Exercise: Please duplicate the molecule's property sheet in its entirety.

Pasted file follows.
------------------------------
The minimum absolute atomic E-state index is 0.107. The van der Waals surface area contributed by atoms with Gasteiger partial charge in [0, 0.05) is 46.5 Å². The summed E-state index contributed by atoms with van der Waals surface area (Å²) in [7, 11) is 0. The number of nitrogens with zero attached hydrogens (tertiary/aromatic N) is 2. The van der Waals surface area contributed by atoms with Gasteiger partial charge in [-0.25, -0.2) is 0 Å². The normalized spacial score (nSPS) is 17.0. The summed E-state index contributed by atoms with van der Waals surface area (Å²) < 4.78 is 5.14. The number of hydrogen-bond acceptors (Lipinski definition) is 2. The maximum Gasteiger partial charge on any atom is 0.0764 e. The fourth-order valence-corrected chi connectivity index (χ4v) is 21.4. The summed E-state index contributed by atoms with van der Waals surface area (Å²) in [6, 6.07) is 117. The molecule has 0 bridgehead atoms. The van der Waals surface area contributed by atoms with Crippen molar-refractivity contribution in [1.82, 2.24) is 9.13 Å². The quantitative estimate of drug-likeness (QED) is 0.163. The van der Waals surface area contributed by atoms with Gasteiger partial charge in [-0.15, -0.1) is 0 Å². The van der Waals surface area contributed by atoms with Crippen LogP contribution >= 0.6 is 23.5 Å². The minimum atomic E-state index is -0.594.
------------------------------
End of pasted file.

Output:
The minimum absolute atomic E-state index is 0.107. The van der Waals surface area contributed by atoms with Gasteiger partial charge in [0, 0.05) is 46.5 Å². The summed E-state index contributed by atoms with van der Waals surface area (Å²) in [7, 11) is 0. The number of nitrogens with zero attached hydrogens (tertiary/aromatic N) is 2. The van der Waals surface area contributed by atoms with Gasteiger partial charge in [-0.25, -0.2) is 0 Å². The normalized spacial score (nSPS) is 17.0. The summed E-state index contributed by atoms with van der Waals surface area (Å²) < 4.78 is 5.14. The number of hydrogen-bond acceptors (Lipinski definition) is 2. The maximum Gasteiger partial charge on any atom is 0.0764 e. The fourth-order valence-corrected chi connectivity index (χ4v) is 21.4. The summed E-state index contributed by atoms with van der Waals surface area (Å²) in [6, 6.07) is 117. The molecule has 0 bridgehead atoms. The van der Waals surface area contributed by atoms with Crippen molar-refractivity contribution in [1.82, 2.24) is 9.13 Å². The quantitative estimate of drug-likeness (QED) is 0.163. The van der Waals surface area contributed by atoms with Gasteiger partial charge in [-0.15, -0.1) is 0 Å². The van der Waals surface area contributed by atoms with Crippen LogP contribution >= 0.6 is 23.5 Å². The minimum atomic E-state index is -0.594.